“. . .Ok. . .”, the girl at the counter mumbled in frustration as she passed back into her semi-hypnotic, state of contentment.
The game continued. The classic rock continued. The overpriced beer nursing continued. The playful romancing continued. The wild-eyed messenger, defeated and corrected, reset his demeanor in a failed attempt to fit in with the rest of the room.
Later, when I got back home, the storm died down, along with the threat of impending doom. As Bekah and I ate the greatest pizza in the universe, I thought about what had happened.
In Matthew 25:1-13, Jesus tells the parable of the ten virgins. The parable reminds us that we do not know when Jesus, our bridegroom, will return, and that we are to be watchful, and prepare for his coming.
In 2 Timothy 4, Paul charges Timothy, his disciple, to preach the word; be ready in season and out of season; reprove, rebuke, and exhort, with complete patience and teaching. For the time is coming when people will not endure sound teaching, but having itching ears they will accumulate for themselves teachers to suit their own passions, and will turn away from listening to the truth and wander off into myths. As for you, always be sober-minded, endure suffering, do the work of an evangelist, fulfill your ministry.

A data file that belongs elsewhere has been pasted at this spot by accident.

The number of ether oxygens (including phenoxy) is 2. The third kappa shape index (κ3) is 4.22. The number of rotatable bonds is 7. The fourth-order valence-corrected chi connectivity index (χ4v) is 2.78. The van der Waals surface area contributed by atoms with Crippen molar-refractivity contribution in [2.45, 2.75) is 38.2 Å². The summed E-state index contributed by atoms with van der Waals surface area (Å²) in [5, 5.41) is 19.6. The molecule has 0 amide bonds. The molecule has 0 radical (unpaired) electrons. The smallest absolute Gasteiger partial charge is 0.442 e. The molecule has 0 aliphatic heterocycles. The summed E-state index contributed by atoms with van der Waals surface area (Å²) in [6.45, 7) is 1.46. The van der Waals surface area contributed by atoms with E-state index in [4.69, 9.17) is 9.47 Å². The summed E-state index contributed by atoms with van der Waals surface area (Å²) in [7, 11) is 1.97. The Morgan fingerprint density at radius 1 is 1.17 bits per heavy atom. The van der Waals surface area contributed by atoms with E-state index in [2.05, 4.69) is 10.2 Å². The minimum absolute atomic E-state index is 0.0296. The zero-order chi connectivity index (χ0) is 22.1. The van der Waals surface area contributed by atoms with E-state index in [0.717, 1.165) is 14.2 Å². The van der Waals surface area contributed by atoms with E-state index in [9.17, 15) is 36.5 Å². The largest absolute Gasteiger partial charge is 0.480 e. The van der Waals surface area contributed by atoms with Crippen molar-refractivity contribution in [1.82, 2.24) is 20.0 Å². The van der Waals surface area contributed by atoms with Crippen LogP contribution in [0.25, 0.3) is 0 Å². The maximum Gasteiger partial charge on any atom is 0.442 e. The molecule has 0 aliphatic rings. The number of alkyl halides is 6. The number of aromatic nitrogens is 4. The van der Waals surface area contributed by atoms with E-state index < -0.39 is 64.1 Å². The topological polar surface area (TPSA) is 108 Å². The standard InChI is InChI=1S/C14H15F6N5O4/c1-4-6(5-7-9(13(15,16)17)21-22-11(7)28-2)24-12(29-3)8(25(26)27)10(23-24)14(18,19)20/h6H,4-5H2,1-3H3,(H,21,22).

Friends, we live in trying times. Temporal matters and institutions compete for our passions. False teachers of the world lure us away from the truth and lead us into myths. Like the unprepared virgins of Jesus’ parable, we can often be found drowsy, and unready to usher in the return, and working our bridegroom, Jesus Christ.
I am grateful that the tornados stayed far away from Highpoint Terrace, however, last night at the pizza place, there was no way of knowing it would be like that. Ask anyone from Oklahoma, North Texas, or Kansas, and they could probably tell you story after story exemplifying the importance of Tornado sirens, and how we should absolutely heed their warning.
Let us not be like the girl at the counter and retreat into dreamy malaise in the face of the storm warning. God has equipped us with the power of the Holy Spirit, and the authority of his Word. We live in a world seduced, enthralled, and chained to sin. Sleepy, oblivious, ignoring of the proverbial sirens is not an option for us.
I also don’t mean we should be like the guy who barged into the restaurant. We should not be disconnected, oblivious, wild-eyed alarm sounders.
Like Paul urges Timothy, we should be aware of the times we live in, and endure the suffering that comes with it. In a sober-minded way, let us diligently work for the making of disciples, preparing for Christ’s return.
One of my favorite things about the Gospel is that we are made able to do these things Paul talks about. At the same time, we don’t need to live like medieval monks, and are free to enjoy the good things God has given us and blessed the world with.
So, my friends, if you’ve made it all of the way through this lengthy blog post, cut yourself a break and head down to Highpoint Pizza, I promise it’s great. Just remember to watch out for tornadoes.